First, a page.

When they are dying, they will struggle to cling to anything fully and may drop off the flowers or may fall down on the ground. If you see a bee lying on the ground, there is a good chance it may be dying as it would not typically sit on the ground in this way. They always stand a chance of being crushed or swept away if they do.

So, it’s quite hard to tell an exhausted bee from a dying one, but often the two things could result in the same outcome. If you see a bee looking lethargic, sitting on the floor, struggling to grasp anything, try and get some sugar water close to it.

If a bee has died, can it come back to life? Read on to find out.

Can a bee come back to life?

If a bee is actually dead, then no, it can’t be revived back to life. There are many insects that we like to think of as doing something akin to this; such as insects that can allow their whole body to freeze and then emerge many months later in the thaw. This is not death, though; just a state of deep hibernation.

The same is true of bees. They can go through many cycles that might appear dead, such as during the winter when they stay dormant in the hive. And, especially, they can often appear dead in the warmer months and can appear to have been brought back to life by sugar water.

This is not, strictly speaking, what is really happening, though. A bee may appear dead because it is so tired and even so close to death. They have a remarkable ability to recover from apparent death, as they spring back to life after appearing dead.

But, strictly speaking, this isn’t being brought back to life in a literal sense. They’re simply being given a pick me up.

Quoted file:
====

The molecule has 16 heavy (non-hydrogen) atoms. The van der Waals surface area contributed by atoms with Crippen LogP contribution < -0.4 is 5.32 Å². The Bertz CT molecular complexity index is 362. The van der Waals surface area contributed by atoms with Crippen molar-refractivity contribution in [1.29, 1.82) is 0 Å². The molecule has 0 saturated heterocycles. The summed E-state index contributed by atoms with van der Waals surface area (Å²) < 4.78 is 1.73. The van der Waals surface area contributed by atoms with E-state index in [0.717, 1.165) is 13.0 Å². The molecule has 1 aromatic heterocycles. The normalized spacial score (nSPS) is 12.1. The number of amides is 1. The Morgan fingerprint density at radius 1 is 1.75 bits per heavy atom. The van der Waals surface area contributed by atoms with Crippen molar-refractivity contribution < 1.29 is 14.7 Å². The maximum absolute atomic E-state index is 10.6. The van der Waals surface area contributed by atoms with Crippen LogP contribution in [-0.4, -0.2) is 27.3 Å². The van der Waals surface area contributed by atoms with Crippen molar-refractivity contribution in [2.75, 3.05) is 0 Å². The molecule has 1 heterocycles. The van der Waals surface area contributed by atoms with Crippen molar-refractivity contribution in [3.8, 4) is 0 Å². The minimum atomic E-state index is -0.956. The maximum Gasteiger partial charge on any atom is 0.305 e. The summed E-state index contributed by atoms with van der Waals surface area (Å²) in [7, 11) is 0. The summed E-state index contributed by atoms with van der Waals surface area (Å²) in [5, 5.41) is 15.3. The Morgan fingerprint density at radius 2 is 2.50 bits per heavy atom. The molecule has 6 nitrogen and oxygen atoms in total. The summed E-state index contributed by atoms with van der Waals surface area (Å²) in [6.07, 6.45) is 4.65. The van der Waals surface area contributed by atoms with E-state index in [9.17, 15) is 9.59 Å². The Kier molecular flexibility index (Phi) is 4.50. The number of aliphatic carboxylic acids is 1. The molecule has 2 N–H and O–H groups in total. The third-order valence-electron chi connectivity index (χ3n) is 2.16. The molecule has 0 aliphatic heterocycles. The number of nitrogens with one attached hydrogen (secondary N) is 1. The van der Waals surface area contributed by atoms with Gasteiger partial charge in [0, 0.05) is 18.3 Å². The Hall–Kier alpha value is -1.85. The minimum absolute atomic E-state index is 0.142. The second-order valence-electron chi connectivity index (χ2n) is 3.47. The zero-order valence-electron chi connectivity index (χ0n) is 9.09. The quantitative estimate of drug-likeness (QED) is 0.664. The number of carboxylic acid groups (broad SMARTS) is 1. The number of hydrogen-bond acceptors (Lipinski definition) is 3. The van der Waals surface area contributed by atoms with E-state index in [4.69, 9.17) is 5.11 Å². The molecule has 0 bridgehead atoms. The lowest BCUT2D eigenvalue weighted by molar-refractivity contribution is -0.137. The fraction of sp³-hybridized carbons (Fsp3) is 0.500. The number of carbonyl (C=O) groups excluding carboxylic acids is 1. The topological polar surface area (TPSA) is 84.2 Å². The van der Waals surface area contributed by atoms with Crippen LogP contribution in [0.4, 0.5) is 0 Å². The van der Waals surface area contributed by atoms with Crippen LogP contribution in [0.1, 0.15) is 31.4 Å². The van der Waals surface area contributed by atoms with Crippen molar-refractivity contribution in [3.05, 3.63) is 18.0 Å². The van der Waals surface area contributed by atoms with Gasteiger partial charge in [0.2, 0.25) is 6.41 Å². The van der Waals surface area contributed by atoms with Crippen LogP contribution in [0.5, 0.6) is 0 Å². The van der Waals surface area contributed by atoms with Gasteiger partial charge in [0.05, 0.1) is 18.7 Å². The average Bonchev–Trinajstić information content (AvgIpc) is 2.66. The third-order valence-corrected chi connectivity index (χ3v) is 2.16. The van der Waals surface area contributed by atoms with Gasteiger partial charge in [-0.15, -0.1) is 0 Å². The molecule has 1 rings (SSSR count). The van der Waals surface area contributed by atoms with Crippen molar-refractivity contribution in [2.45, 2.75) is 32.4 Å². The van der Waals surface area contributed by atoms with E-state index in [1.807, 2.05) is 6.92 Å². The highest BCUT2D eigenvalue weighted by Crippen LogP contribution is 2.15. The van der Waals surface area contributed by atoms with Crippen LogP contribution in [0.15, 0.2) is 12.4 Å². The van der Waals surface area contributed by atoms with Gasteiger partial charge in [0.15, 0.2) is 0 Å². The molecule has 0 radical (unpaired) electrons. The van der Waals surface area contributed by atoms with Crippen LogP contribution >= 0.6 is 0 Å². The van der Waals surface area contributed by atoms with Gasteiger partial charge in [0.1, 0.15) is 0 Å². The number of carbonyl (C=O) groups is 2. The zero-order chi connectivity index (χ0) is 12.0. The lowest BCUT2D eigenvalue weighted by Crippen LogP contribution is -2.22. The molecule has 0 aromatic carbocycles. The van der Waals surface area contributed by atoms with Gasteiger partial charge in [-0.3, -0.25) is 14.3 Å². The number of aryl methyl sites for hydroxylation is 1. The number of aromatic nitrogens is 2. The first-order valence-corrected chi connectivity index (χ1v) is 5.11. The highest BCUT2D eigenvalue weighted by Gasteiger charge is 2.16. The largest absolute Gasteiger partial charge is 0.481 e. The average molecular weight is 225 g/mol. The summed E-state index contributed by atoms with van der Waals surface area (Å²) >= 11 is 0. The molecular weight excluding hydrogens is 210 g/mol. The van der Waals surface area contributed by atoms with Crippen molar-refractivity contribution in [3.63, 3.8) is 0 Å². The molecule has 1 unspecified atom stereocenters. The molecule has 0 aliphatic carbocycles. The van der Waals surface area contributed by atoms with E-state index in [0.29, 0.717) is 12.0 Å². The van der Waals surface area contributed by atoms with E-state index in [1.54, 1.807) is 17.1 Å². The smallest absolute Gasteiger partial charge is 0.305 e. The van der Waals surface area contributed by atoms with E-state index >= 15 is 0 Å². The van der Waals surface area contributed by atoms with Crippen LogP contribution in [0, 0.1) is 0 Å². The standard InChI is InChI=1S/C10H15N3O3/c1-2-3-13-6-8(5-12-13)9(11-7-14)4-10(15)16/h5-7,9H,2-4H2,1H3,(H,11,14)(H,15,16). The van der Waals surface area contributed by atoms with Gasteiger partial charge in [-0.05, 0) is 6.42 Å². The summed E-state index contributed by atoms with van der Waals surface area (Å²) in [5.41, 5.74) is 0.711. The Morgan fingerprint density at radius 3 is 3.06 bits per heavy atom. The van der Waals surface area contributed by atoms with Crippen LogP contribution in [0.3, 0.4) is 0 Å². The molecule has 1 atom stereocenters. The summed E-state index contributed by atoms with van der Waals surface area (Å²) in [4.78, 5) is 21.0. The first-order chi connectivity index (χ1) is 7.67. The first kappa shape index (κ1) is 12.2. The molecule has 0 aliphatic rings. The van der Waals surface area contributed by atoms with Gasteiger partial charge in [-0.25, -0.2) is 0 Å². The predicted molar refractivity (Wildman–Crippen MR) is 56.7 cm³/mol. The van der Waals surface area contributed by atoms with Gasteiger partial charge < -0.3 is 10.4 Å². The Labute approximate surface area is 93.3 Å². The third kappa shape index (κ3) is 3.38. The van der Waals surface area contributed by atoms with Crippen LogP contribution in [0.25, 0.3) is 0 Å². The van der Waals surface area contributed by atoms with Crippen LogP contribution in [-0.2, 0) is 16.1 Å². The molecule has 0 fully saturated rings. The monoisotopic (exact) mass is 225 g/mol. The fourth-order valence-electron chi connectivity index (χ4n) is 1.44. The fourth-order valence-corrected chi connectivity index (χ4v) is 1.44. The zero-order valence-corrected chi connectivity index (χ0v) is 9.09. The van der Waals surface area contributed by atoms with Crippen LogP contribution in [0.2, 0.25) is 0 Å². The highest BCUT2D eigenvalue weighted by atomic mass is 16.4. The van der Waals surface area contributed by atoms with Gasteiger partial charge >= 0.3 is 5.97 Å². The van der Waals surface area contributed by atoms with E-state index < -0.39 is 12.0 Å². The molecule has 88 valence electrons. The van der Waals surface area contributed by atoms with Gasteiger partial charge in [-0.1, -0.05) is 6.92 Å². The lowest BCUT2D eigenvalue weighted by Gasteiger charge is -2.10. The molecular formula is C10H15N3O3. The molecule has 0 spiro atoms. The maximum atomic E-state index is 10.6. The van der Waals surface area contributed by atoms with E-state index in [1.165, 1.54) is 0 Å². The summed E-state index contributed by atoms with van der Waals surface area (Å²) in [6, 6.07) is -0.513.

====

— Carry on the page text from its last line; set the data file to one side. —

So, how can you tell if a bee is really dying? Let’s take a look.

How do you know a bee is dying?

Bee life is quite short, so don’t worry that every bee you see dying indicates the downfall of the species. They’re certainly in a real fix and need help, but you should still know when a bee is simply at the end of its life.

One external factor that can be fatal for bees is getting wet. However it happens, it can make it impossible for them to fly away and get back to their colonies. If you see a bee that’s very wet and not moving, you probably can guess it’s not at the end of its life. Move it to a warm, sunny spot, if possible, to dry out. Other obvious things to look for are injuries to the wings or legs.

If you can’t see anything obvious, it may just be at the end of its life. Put a drop of sugar water near it and let it make the decision itself. As much as we might all want to, we can’t save every bee. Do what you can.

About Grampa Beekeeper

Having spent a lifetime tending to bees, I now want to pass my knowledge onto the next generation of beekeepers. Beekeeping may not be fashionable, but it is my life long passion! From entrance excluders to packaged bee handling, I've got you covered! I'm not the best at writing, though, so bear with me!!